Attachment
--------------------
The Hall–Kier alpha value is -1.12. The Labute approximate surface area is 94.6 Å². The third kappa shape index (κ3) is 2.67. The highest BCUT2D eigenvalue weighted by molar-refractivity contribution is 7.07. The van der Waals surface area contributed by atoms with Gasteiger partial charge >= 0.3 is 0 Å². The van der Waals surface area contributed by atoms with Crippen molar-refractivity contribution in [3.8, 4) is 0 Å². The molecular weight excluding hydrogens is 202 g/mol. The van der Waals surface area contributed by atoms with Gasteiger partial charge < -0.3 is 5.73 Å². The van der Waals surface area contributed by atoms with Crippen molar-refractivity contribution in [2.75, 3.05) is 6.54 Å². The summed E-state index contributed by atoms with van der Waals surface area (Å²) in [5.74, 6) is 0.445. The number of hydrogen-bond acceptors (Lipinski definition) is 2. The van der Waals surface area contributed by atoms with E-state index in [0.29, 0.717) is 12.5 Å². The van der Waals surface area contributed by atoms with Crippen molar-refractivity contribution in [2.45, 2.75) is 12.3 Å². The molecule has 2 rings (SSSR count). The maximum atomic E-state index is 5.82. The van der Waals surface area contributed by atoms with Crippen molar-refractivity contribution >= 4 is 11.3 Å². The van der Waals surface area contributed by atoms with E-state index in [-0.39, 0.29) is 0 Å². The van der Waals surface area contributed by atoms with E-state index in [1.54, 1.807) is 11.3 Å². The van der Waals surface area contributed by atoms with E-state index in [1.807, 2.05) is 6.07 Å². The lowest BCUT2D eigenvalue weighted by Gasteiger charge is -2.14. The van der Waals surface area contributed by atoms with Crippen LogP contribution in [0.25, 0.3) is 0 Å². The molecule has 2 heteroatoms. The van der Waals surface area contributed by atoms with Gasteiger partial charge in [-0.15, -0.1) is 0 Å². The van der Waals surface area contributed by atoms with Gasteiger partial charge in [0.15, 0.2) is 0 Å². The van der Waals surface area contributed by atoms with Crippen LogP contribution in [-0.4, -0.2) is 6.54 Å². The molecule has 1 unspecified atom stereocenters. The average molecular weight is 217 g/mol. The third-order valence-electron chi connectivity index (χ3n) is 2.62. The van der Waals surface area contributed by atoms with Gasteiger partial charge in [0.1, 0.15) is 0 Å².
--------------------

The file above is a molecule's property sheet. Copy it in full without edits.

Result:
The Hall–Kier alpha value is -1.12. The Labute approximate surface area is 94.6 Å². The third kappa shape index (κ3) is 2.67. The highest BCUT2D eigenvalue weighted by molar-refractivity contribution is 7.07. The van der Waals surface area contributed by atoms with Gasteiger partial charge >= 0.3 is 0 Å². The van der Waals surface area contributed by atoms with Crippen molar-refractivity contribution in [3.8, 4) is 0 Å². The molecular weight excluding hydrogens is 202 g/mol. The van der Waals surface area contributed by atoms with Gasteiger partial charge < -0.3 is 5.73 Å². The van der Waals surface area contributed by atoms with Crippen molar-refractivity contribution in [2.75, 3.05) is 6.54 Å². The summed E-state index contributed by atoms with van der Waals surface area (Å²) in [5.74, 6) is 0.445. The number of hydrogen-bond acceptors (Lipinski definition) is 2. The van der Waals surface area contributed by atoms with E-state index in [0.29, 0.717) is 12.5 Å². The van der Waals surface area contributed by atoms with Crippen molar-refractivity contribution in [2.45, 2.75) is 12.3 Å². The molecule has 2 rings (SSSR count). The maximum atomic E-state index is 5.82. The van der Waals surface area contributed by atoms with Crippen molar-refractivity contribution >= 4 is 11.3 Å². The van der Waals surface area contributed by atoms with E-state index in [-0.39, 0.29) is 0 Å². The van der Waals surface area contributed by atoms with E-state index in [1.54, 1.807) is 11.3 Å². The van der Waals surface area contributed by atoms with E-state index in [1.807, 2.05) is 6.07 Å². The lowest BCUT2D eigenvalue weighted by Gasteiger charge is -2.14. The van der Waals surface area contributed by atoms with Crippen LogP contribution in [0.25, 0.3) is 0 Å². The molecule has 2 heteroatoms. The van der Waals surface area contributed by atoms with Gasteiger partial charge in [-0.15, -0.1) is 0 Å². The van der Waals surface area contributed by atoms with Gasteiger partial charge in [0.15, 0.2) is 0 Å². The van der Waals surface area contributed by atoms with Crippen LogP contribution in [-0.4, -0.2) is 6.54 Å². The molecule has 1 unspecified atom stereocenters. The average molecular weight is 217 g/mol. The third-order valence-electron chi connectivity index (χ3n) is 2.62. The van der Waals surface area contributed by atoms with Gasteiger partial charge in [0.1, 0.15) is 0 Å².